I started today like I always would – with my weekly dose of business publication The Edge Singapore along with my morning coffee. But I nearly choked on my coffee while reading one of the articles on this week’s The Edge Singapore. The article in question was an interview with the President of the Society of Remisiers (Singapore). The choke-inducing content was about his reasons for why trading volumes in the local stock market have been weakening for the past few years: MediaCorp’s decision to cease the Teletext service for updates on stock prices. The Teletext..? What is that you might ask? I…
I started today like I always would – with my weekly dose of business publication The Edge Singapore along with my morning coffee.
But I nearly choked on my coffee while reading one of the articles on this week’s The Edge Singapore.
The article in question was an interview with the President of the Society of Remisiers (Singapore). The choke-inducing content was about his reasons for why trading volumes in the local stock market have been weakening for the past few years: MediaCorp’s decision to cease the Teletext service for updates on stock prices.
The Teletext..? What is that you might ask?
I remember playing with the Teletext service on my television set when I was 10 (I’m now 28 by the way), pretending to check stock prices and flight details the way my dad did. Thinking about the Teletext service brings back memories of a younger me (a much younger me) watching cartoons on Video Home System (VHS) tapes and listening to music on cassette tapes.
The President of the Society of Resmisers’ comments on the Teletext service caused me to be taken aback because it is akin to a VHS seller blaming his weakening sales on manufacturers’ decisions to stop producing the videocassette recorder (VCR).
For me, it’s a classic example of an industry which refuses to change with the times. Sadly, this situation is not unique to the brokerage industry in Singapore. There are many companies in Singapore which are operating in industries that are at the crossroads of transformation and obsolescence.
Here are a few of such companies and how they’re coping with the changes.
The business of snail mail
In Singapore’s mail industry, Singapore Post Limited (SGX: S08) has a strong monopoly position.
In theory, Singapore Post is in a great business as it does not have competition and would thus possess strong pricing power. But, the mail industry is facing obsolescence as snail mail is being steadily replaced by the faster, more efficient, and more environmentally friendly email.
Singpost seems to recognize the changing tides as it has been busy trying to transform itself. The company’s management team has been active in pushing the company toward the growing societal trend of e-commerce and the related-logistical services.
As the demand for snail mail cools, the demand for e-commerce and its related-logistical services is growing (accelerating, even). Till date, Singapore Post seems to be doing a fine job in its transformation, having even attracted the attention of China’s e-commerce juggernaut, Alibaba Group. Alibaba had invested in SingPost last year, gaining a minority but substantial stake in the company.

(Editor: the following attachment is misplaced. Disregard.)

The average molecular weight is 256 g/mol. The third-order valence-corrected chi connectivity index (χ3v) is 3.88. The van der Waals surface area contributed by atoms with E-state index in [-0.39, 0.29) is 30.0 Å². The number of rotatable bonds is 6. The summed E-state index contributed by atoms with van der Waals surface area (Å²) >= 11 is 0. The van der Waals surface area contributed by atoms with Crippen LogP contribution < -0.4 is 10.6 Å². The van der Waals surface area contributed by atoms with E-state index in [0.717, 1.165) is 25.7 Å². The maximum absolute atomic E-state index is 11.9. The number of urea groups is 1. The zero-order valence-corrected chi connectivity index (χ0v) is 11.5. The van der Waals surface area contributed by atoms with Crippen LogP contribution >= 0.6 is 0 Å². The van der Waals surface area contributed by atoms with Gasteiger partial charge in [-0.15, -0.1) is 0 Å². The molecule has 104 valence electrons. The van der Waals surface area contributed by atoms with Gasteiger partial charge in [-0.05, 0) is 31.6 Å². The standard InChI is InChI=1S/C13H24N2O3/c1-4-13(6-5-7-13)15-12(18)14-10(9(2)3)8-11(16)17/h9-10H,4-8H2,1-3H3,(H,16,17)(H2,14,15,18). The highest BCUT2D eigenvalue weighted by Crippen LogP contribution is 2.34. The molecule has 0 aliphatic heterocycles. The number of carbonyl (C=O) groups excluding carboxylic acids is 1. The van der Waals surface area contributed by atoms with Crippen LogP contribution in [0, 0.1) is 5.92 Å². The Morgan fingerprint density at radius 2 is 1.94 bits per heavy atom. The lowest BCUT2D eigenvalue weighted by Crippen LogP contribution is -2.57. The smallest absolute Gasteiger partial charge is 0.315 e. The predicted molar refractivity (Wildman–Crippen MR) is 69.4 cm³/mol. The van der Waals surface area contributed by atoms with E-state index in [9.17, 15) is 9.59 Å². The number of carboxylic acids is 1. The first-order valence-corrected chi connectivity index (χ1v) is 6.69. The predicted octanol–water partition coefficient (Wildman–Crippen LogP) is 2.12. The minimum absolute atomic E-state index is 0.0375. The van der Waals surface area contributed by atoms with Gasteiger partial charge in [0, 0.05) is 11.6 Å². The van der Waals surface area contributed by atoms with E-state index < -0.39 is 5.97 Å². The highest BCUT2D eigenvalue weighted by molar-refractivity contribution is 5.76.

The dying newspaper business
The current situation that Singapore Press Holdings Limited (SGX: T39) finds itself in is almost identical to that of Singpost.
Operating as the leader in a controlled industry (newspaper publishing) with strong pricing power, Singapore Press Holdings is also seeing the survival of its industry being threatened by the rise of the Internet and online news sources.
But to give credit where credit’s due, Singapore Press Holdings has also been actively trying to transform its business to remain relevant in consumers’ eyes.
The company has invested in multiple businesses using the web as a platform and has set-up online versions for many of its newspapers. Some, such as The Business Times, have even successfully launched online subscription models.
But make no mistake – Singapore Press Holdings is involved with a tough fight as it is going against the trend of news readers switching from national news sources to international news sources.
Media companies would require a license to officially print their publications in Singapore, and that has restricted competition against Singapore Press Holdings.
But when it comes to the web, such restrictions are not in play and Singapore Press Holdings would need to compete freely with other international news sites and blogs for the attention of readers. It is a much tougher fight to be in (as compared to the paradigm shift that Singapore Post is currently navigating) and there’s much for Singapore Press Holdings to prove.
I do hope the comment made by the President of the Society of Remisiers (Singapore) is not a reflection of the general view that is held by most remisers in Singapore. This is especially important given that Singapore is nowhere near the forefront of the brokerage industry internationally.
A look at how brokerages in the U.S. have transformed their businesses would give remisers here a glimpse of what the future is like.
To quote Andrew Grove, former chief executive of Intel Corporation, “Only the paranoid survive.” I urge investors to understand this point. Also, I hope companies which are operating in businesses facing obsolescence can start changing before they’re well and truly left behind by the times.
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The information provided is for general information purposes only and is not intended to be personalised investment or financial advice. Motley Fool Singapore writer Stanley Lim doesn't own shares in any company mentioned.